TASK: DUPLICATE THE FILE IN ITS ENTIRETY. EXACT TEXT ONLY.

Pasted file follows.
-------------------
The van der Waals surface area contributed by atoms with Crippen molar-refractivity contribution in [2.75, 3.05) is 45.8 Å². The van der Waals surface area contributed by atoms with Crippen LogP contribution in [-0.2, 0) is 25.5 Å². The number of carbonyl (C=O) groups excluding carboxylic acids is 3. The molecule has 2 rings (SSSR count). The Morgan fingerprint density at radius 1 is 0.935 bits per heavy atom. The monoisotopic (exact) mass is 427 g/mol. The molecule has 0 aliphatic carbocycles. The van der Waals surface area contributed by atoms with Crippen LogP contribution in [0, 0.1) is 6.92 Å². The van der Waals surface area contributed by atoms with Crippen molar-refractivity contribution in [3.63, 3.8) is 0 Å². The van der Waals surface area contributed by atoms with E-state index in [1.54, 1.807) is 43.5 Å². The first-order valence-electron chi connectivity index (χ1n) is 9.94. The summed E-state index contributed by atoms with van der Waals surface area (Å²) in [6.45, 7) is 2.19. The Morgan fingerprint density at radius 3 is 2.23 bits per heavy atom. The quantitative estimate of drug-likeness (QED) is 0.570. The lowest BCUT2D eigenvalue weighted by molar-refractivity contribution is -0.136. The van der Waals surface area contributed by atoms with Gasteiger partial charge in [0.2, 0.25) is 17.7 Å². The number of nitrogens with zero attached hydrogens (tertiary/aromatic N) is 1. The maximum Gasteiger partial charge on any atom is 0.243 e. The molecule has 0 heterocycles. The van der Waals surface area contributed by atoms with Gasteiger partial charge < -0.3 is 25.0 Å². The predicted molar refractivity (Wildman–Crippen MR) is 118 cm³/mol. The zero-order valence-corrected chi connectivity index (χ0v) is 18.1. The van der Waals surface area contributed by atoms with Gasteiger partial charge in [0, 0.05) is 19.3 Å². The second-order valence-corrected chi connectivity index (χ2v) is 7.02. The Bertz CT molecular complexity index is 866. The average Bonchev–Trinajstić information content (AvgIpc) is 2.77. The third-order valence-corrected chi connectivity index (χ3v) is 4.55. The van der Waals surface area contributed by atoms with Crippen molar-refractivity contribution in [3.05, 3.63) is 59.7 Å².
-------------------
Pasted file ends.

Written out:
The van der Waals surface area contributed by atoms with Crippen molar-refractivity contribution in [2.75, 3.05) is 45.8 Å². The van der Waals surface area contributed by atoms with Crippen LogP contribution in [-0.2, 0) is 25.5 Å². The number of carbonyl (C=O) groups excluding carboxylic acids is 3. The molecule has 2 rings (SSSR count). The Morgan fingerprint density at radius 1 is 0.935 bits per heavy atom. The monoisotopic (exact) mass is 427 g/mol. The molecule has 0 aliphatic carbocycles. The van der Waals surface area contributed by atoms with Crippen LogP contribution in [0, 0.1) is 6.92 Å². The van der Waals surface area contributed by atoms with Crippen molar-refractivity contribution in [3.63, 3.8) is 0 Å². The van der Waals surface area contributed by atoms with E-state index in [1.54, 1.807) is 43.5 Å². The first-order valence-electron chi connectivity index (χ1n) is 9.94. The summed E-state index contributed by atoms with van der Waals surface area (Å²) in [6.45, 7) is 2.19. The Morgan fingerprint density at radius 3 is 2.23 bits per heavy atom. The quantitative estimate of drug-likeness (QED) is 0.570. The lowest BCUT2D eigenvalue weighted by molar-refractivity contribution is -0.136. The van der Waals surface area contributed by atoms with Gasteiger partial charge in [0.2, 0.25) is 17.7 Å². The number of nitrogens with zero attached hydrogens (tertiary/aromatic N) is 1. The maximum Gasteiger partial charge on any atom is 0.243 e. The molecule has 0 heterocycles. The van der Waals surface area contributed by atoms with Gasteiger partial charge < -0.3 is 25.0 Å². The predicted molar refractivity (Wildman–Crippen MR) is 118 cm³/mol. The zero-order valence-corrected chi connectivity index (χ0v) is 18.1. The van der Waals surface area contributed by atoms with Gasteiger partial charge in [0, 0.05) is 19.3 Å². The second-order valence-corrected chi connectivity index (χ2v) is 7.02. The Bertz CT molecular complexity index is 866. The average Bonchev–Trinajstić information content (AvgIpc) is 2.77. The third-order valence-corrected chi connectivity index (χ3v) is 4.55. The van der Waals surface area contributed by atoms with Crippen molar-refractivity contribution in [3.05, 3.63) is 59.7 Å².